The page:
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K-dramas are having a moment


UNIDENTIFIED SINGER: (Singing in non-English language).


You may remember that eerie sound from the popular Netflix original series "Squid Game." The dystopian Korean thriller broke records as one of the most-watched shows on the streaming service. The show also made history this week as the first-ever non-English series nominated for an Emmy in the outstanding drama category. Like "Squid Game," other Korean dramas, also known as K-dramas, are having a moment. And whether you've watched a few or are just getting into them, we've got some recommendations. Jae-Ha Kim joins us now. She's a journalist and a K-drama fan. That's why she's here. Thanks for being with us.

JAE-HA KIM: Thank you for having me. What a fun show.

RASCOE: (Laughter) So for someone who is totally new to Korean dramas, what would you recommend?

KIM: OK. I think that a good one to start with would be "Money Heist: Korea." There's a genius kind of weirdo. His name is Professor.


UNIDENTIFIED ACTOR: (As character, non-English language spoken).

KIM: And he has a heist that he wants to do where he feels that it's not really stealing from anyone because they're going to print their own money and steal that. So he gets a bunch of criminals together. You know, one's a great counterfeiter. You know, another one's a great fighter. And they go into the mint in Korea, which, in this fictional land, it's the North and South Korean mint. They get in there, and they hold everybody in there hostage. And their goal is not kill anybody, not hurt anybody and get out with, you know, trillions of won, Korean won - billions of dollars.

RASCOE: You know, let's talk about romance. A lot of people - they love good romance drama. Their hearts aren't cold like mine. What should we check out in the K-drama space when it comes to romance?

KIM: I would be remiss if I didn't mention "Crash Landing On You." The series is so good. It's set in North Korea, and it's the ultimate "Romeo And Juliet" story. It's about a North Korean and a South Korean who fall in love.

RASCOE: Oh, wow.

KIM: She's going to have to go back home to South Korea. He can't leave North Korea. So what do you do?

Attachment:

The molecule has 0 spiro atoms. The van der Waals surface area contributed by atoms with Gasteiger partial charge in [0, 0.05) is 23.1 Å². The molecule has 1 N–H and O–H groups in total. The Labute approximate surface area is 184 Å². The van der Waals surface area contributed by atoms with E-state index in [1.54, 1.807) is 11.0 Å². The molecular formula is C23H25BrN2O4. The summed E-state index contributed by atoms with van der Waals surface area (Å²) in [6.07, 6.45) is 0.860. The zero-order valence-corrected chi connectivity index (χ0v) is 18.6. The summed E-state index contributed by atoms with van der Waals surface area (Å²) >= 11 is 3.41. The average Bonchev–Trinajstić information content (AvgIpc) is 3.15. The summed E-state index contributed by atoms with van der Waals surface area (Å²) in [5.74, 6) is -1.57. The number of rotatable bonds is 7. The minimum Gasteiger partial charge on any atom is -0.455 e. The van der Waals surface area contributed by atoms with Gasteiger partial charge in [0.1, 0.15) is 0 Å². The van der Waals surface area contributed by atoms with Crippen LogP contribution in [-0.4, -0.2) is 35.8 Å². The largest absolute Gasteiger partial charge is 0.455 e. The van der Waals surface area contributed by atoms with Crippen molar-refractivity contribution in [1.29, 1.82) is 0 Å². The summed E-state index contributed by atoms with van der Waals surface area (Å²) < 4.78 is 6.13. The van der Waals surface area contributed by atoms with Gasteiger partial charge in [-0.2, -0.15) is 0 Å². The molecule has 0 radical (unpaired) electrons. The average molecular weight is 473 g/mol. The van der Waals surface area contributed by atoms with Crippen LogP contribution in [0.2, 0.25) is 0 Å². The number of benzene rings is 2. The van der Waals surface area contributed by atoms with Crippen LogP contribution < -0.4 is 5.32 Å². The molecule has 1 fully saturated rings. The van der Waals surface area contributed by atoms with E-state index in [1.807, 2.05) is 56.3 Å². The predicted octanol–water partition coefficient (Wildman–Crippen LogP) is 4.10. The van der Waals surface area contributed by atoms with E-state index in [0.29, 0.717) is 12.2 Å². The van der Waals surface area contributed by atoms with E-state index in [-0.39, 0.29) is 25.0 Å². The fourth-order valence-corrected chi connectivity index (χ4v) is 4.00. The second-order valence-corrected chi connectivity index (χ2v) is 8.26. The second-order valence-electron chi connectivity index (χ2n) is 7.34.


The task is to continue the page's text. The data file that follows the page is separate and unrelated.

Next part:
SON YE-JIN: (As Yoon Se-ri) North Korea?

KIM: This is from the beginning of the series, when Se-ri, the South Korean businesswoman, paraglides into North Korea by accident. And she is caught in a tree. And he's telling her right there that, oh, I'm a North Korean soldier. You're in North Korea. And she's shocked because she never expected that her little outing would land her in a different country, a country that she's technically at war with.

RASCOE: Yes. I mean, I don't think you just want to land in North Korea, just saying.

KIM: Oh, no, no, no, no.

RASCOE: (Laughter) So - and, you know, another big aspect of the Korean TV and film industry is that they have a lock on zombies. And this - and as a horror fan, I should have seen these. I have not seen all of these. So break this down for us. What are some of the great horror, like, TV and movies from Korea?

KIM: So a kind of different zombie thriller is "Happiness," which is a zombie thriller and a love story. And it's so sweet and so hopeful because in "Happiness," they're trying to save as many zombies as possible. The series actually reflects on COVID because it's set a little bit in the future, and they talk about how, well, you know, coronavirus is under control now so we can control this, too. And I like that attitude that just because somebody is sick - because these zombies didn't become zombies just because they wanted to. I mean, literally, they caught a virus.

RASCOE: No, yeah. It's not their fault, yeah.

KIM: Yeah. I like the idea that we should do everything we can to save as many as we can. It's a very clever plot, and you need to watch it because I think you would like it a lot.

RASCOE: OK. I'm going to have to look that up. I will definitely look that up. What does it mean to you to see K-dramas get this sort of recognition right now?

KIM: It's an acknowledgement of my heritage, and it brings me immense pride that people are paying attention to something that is not easy for them to necessarily understand - and by that I mean the language barrier. So they're putting in the effort. They're willing to read the subtitles. And it fills me with pride that it's something that I find to be quality that people are welcoming into their homes.

RASCOE: Jae-ha Kim, journalist and K-drama connoisseur, thank you so much. This was fun.

KIM: Thank you.


Ayesha Rascoe is a White House correspondent for NPR. She is currently covering her third presidential administration. Rascoe's White House coverage has included a number of high profile foreign trips, including President Trump's 2019 summit with North Korean leader Kim Jong Un in Hanoi, Vietnam, and President Obama's final NATO summit in Warsaw, Poland in 2016. As a part of the White House team, she's also a regular on the NPR Politics Podcast.